Fall of the Berlin Wall, 9 November 1989

People on top of the Berlin Wall in front of the Brandenburg Gate on 10 November 1989. Federal Archives of Germany, Bundesregierung, B 145 Bild-00196545. Credits: Bundesregierung / Klaus Lehnartz
People on top of the Berlin Wall in front of the Brandenburg Gate on 10 November 1989. Federal Archives of Germany, Bundesregierung, B 145 Bild-00196545. Credits: Bundesregierung / Klaus Lehnartz

In autumn 1989 tens of thousands of citizens of the GDR demonstrated every Monday in Leipzig and other cities for political change. One of the main demands was the suspension of travel restrictions especially to the West.

The claim for freedom to travel prompted the leadership of the governing Socialist Union Party (SED) to publish a draft for new regulations, which, however, was seen as insufficient by the majority of the people. In order to contain the increasing pressure from the public, an interim solution was introduced to facilitate travelling until legislation would have been finalised.

A last-minute draft for an “Interim solution for travels and permanent departures from the GDR” was discussed on 9 November 1989 during the 10th Congress of the Central Committee of the SED. The draft was accepted with just some minor changes. Günter Schabowski, a member of the Politbüro, was supposed to announce the decision during the international press conference about the Congress, although not having been present during this discussion.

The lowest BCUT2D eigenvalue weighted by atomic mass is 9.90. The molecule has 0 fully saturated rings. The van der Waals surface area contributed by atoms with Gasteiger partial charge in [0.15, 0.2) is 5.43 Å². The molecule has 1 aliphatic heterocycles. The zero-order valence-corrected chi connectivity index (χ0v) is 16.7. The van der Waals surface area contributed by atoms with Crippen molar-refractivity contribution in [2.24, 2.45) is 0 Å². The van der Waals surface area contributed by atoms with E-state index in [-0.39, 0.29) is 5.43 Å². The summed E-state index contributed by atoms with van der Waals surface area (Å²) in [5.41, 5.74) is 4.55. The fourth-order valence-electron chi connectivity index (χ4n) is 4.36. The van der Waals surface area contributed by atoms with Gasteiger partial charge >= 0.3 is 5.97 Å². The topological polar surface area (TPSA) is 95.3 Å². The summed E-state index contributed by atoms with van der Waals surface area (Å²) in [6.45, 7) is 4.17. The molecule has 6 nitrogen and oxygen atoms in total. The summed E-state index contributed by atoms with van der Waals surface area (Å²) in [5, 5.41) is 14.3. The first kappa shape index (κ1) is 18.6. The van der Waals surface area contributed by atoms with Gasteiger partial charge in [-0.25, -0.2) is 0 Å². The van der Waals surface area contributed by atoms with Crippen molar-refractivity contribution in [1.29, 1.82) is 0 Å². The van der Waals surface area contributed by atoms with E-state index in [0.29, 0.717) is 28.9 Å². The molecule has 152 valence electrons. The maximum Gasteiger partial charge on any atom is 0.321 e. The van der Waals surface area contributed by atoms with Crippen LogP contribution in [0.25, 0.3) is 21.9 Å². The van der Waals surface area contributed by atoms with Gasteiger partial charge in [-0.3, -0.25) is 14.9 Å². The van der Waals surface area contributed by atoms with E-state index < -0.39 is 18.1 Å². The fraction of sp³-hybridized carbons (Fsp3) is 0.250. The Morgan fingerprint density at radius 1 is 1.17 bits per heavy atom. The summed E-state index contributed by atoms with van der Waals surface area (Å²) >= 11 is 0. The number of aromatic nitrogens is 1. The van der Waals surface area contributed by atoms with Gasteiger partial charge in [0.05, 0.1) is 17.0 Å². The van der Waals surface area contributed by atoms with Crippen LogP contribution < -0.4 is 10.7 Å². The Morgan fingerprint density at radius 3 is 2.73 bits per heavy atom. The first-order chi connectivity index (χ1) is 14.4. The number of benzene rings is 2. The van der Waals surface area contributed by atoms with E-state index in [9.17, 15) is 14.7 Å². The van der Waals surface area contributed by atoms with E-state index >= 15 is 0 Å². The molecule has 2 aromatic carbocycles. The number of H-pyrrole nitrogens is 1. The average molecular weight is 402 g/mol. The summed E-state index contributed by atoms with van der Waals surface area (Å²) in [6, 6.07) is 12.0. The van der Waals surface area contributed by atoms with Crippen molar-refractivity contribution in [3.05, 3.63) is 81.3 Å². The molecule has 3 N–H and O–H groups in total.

While at the press conference, Schabowski nearly forgot about the decision, until an Italian correspondent asked about the insufficient draft for a new Travel Act. After having browsed hectically through his papers, Schabowski found the notes, which Egon Krenz, the Secretary-General of the SED, had handed him earlier. He read the wording not knowing that it was initially supposed to be announced only the next day, 10 November 1989, and neither the government nor the East German border troops had any instructions yet.

Live broadcasting of the press conference by East German television and the direct response and further distribution of the sensational news about “open borders” by Western media led to thousands of people from East Berlin going to the Wall and forcing its prompt opening.

Schabowski’s notes are held by the “Foundation Archives of Parties and Mass Organisations of the GDR in the Federal Archives” and are registered in UNESCO’s World Document Heritage list. They are part of the minutes’ draft from the Politbüro’s meeting held during the 10th Congress of the Central Committee of the Socialist Union Party. They are the authentic equivalent of the actual notes, which were handed to Schabowski by Krenz and are believed to be lost.

In the text, handwritten changes can be seen. Especially the fact that the terms “temporal” and “interim” had been crossed out was crucial for the fall of the Berlin Wall.

See: https://www.archivesportaleurope.net/featured-document/-/fed/pk/78457#sthash.ulBGkni9.dpbs

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